Alt Investments

Asia Investors Still Hot For Private Assets - Schroders Study

Tom Burroughes Group Editor 27 November 2019

Asia Investors Still Hot For Private Assets - Schroders Study

Considerable sums of money have flowed into private assets in recent years and it appears that Asian investors aren't yet satiated.

The vast majority of institutional investors in Asia (86 per cent) polled by Schroders plan to boost or maintain allocations in private assets in the next three years, attracted by the presumed ability to generate attractive returns.

The Schroders Institutional Investor Study 2019, based on views drawn from 650 respondents (175 in North America, 250 in Europe, 175 in Asia and 50 in Latin America) showed that private equity is most favoured: 41 per cent of Asia-Pacific investors said they intended to increase their allocations. That compares with 23 per cent planning to hike private debt expoures, 23 per cent raising real estate holdings, and 18 per cent pushing up infrastructure exposure.

A decade of ultra-low, or often actually negative interest rates has cut yields from mainstream, public markets such as equities, encouraging a move into private markets instead. In private equity, for example, 3,637 funds are were seeking an aggregate $751 billion, compared with 3,749 funds targeting $972 billion at the start of this year, according to end-October figures from Preqin, the research firm. The popularity of private assets has caused some concerns that the area is getting overheated, pushing up valuations of firms to unsustainable levels which might be tested by an economic downturn.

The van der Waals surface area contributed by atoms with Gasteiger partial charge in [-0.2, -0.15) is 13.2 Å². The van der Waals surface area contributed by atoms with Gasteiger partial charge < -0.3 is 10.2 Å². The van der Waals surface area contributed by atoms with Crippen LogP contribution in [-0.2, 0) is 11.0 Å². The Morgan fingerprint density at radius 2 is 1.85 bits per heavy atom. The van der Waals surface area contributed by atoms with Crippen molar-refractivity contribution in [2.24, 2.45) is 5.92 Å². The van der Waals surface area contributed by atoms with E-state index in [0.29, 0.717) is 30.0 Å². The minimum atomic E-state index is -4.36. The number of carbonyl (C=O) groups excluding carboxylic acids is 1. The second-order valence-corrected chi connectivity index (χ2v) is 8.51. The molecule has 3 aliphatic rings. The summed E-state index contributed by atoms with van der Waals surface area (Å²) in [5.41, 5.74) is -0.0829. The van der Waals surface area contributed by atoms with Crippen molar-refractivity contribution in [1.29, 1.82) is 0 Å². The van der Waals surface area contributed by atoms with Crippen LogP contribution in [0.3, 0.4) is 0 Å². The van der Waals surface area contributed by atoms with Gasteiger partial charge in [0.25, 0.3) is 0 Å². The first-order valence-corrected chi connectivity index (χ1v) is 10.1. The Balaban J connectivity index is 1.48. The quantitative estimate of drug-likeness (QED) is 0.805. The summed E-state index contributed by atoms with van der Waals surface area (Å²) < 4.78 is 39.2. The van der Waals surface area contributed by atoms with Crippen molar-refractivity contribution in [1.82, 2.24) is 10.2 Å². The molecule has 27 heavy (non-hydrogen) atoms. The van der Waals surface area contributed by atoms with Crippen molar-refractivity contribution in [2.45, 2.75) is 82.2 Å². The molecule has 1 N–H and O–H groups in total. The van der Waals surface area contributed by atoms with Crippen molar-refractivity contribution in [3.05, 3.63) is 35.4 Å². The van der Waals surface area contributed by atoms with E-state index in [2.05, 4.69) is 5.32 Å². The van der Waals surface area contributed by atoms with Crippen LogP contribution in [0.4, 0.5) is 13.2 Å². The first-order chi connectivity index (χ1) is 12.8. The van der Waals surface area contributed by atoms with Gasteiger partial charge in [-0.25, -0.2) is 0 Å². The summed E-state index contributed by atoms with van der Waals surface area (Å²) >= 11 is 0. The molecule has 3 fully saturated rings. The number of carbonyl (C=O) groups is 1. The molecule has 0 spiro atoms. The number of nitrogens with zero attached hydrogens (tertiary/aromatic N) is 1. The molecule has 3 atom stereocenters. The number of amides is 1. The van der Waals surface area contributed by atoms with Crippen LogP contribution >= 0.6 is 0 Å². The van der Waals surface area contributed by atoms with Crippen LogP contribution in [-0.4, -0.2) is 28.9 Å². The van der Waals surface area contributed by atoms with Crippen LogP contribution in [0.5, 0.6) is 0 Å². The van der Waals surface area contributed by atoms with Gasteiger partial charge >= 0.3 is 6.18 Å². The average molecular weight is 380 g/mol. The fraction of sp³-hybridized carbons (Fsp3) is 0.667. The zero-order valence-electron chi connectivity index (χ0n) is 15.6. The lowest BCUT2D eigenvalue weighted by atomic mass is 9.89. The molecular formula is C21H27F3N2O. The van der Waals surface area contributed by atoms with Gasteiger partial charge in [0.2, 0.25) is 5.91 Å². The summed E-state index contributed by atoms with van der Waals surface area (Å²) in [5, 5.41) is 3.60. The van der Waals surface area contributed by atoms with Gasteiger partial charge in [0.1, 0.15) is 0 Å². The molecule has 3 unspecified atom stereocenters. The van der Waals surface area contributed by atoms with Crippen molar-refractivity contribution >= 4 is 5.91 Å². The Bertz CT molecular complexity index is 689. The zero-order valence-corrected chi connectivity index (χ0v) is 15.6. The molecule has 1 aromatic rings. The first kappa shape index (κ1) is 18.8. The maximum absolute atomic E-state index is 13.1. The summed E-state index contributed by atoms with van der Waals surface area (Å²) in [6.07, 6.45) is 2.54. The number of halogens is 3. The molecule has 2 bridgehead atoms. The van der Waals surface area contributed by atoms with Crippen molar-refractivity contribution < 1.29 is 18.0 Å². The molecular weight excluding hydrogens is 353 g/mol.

Among other findings, the Schroders study found that Asia-Pacific investors said liquidity and fees were the greatest challenges to investing in private assets, and also flagged high valuations as the primary concern when investing in the asset class.

“Institutional investors in Asia Pacific are increasingly looking at private assets both as an alternative source of returns and as a way to diversify risk. This is not surprising given we are in a late cycle economy with peak equity valuations and low fixed income yields," David Seex, head of alternatives, Asia Pacific, Schroders said.

"The valuation of a private asset tends to reflect its own fundamentals more than what’s happening in markets which are highly sensitive to sentiments. So investors can reduce their capital market dependency and potentially achieve higher long term returns. As the private markets continue to mature, we can expect to see new investment strategies, wider access, and multi private asset solutions that can deliver a range of target outcomes for investors," he continued.

However, as private markets grow, they are also impacted by the greater availability of capital. Finding segments where capital supply has not overwhelmed the investment opportunity is key," he added.

This study was commissioned by Schroders for the third consecutive year. In total, respondents oversee a total of about $25.4 trillion in assets.

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